Bear Race - meadow tree
The only shade in that entire blazing meadow

But back to my race – after the molten meadow, I picked back up running again in the forest, but without the same vigour as before. I’m blaming it on the heat, but it could also just be the fact that I’d been running for longer than I’d ever been on my feet before. By the time 5 hours rolled along, I was still a few kilometers shy of the 42km marathon mark, and I “celebrated” by recording a little stream of consciousness video diary on my Go Pro, which was thoroughly amusing but rather rambling so I edited it down for time!

Bear Race - stairs at Sighisoara
The stairs at Sighisoara (actually only half of them!

Bear Race - acid trip selfie
My “acid trip” selfie taken on the stairs – I swear I wasn’t pulling a face, this was just how I felt!

Just before the final zigzag descent into Sighisoara, I started to hear some road noises and another runner came up behind me in one of my walking breaks, so my new friend and I made the descent into town together, feeling equally startled by the sudden appearance of people, taxis, and chickens, and then running on pavement, cobbles, and having to cross the road! Once we got into the main square we were greeted by an almighty cheer from the finished runners enjoying their beers in a piazza cafe, which really helped pick up the legs to get to the almighty covered wooden staircase leading up to the citadel. My new friend started running up the stairs (!!), to which I promptly said “F— that, I’m walking up!”, then once at the top, it was a short curve round to the very top of the hill, where the finish line was marked with a few stones, cheers of congratulations, and a hug from my friend Ruth (who said I “looked fresh”, hahahah).

Bear Race - finish line

My official time was 6 hours 22 minutes and 57 seconds, which was about 2.5hrs longer than I’d ever run before (my 3:52 finish at Copenhagen marathon in 2013). I’d also finished as second lady, apparently, too, so in case you’re thinking that this was a really slow time for 47km, just let that sink in (and in fact, my time this year was faster than the first lady’s time last year)! That time is much more of an indication of how difficult the terrain and conditions were than any particular comment on my performance on the day – I know one runner who took nearly 12 hours to finish!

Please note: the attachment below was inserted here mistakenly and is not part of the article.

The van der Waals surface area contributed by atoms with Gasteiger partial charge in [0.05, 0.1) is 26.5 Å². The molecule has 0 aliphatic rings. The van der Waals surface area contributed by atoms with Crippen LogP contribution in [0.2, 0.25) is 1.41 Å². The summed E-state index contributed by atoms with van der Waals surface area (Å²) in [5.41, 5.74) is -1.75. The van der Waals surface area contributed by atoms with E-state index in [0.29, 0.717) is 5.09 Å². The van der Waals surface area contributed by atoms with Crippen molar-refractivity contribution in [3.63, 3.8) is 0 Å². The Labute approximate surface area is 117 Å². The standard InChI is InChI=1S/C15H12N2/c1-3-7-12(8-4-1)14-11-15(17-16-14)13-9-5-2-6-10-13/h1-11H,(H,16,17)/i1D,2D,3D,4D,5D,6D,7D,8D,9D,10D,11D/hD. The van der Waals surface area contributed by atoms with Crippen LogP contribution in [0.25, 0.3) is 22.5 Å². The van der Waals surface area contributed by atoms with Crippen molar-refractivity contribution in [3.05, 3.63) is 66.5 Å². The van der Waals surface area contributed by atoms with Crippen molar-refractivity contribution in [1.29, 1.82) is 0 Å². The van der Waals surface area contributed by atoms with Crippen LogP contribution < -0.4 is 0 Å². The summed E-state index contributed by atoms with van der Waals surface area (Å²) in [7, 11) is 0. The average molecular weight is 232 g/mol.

Bear Race - medal

I’m leaving out a lot of race particulars here on purpose as I’m writing another post as a guide for anyone who’d like to run it next year (and you should!!), but the medal we were given at the finish is probably the nicest one I’ve ever received in all my races. It’s a glazed ceramic medal, handmade by local artisans, and is such a wonderful and fitting reminder of the race – it’s beautiful to behold, but also a little rough around the edges but absolutely bursting with charm.

Transylvanian Bear Race, 4 June 2016, 6:22:57

This race was in aid of the European Nature Trust, a small charity whose aims are conservation of the Transylvanian forests through buying up land as well as educating Romanian schoolchildren in a travelling conservation bus. You can donate to my fundraising here if you’d like..

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Comments:

  1. Congrats on a very memorable experience and many many thanks for letting us live some of it vicariously!!!


    — Kelli    7 June 2016, 17:49    #
  2. Great write-up. Thanks. I felt exactly the same about the steps at the end.


    — Nick Gosling    12 June 2016, 13:06    #
  3. Hi Melissa! That is great work and a lovely way to remember the run. Enjoyed your company too


    — John lilley    19 June 2016, 22:04    #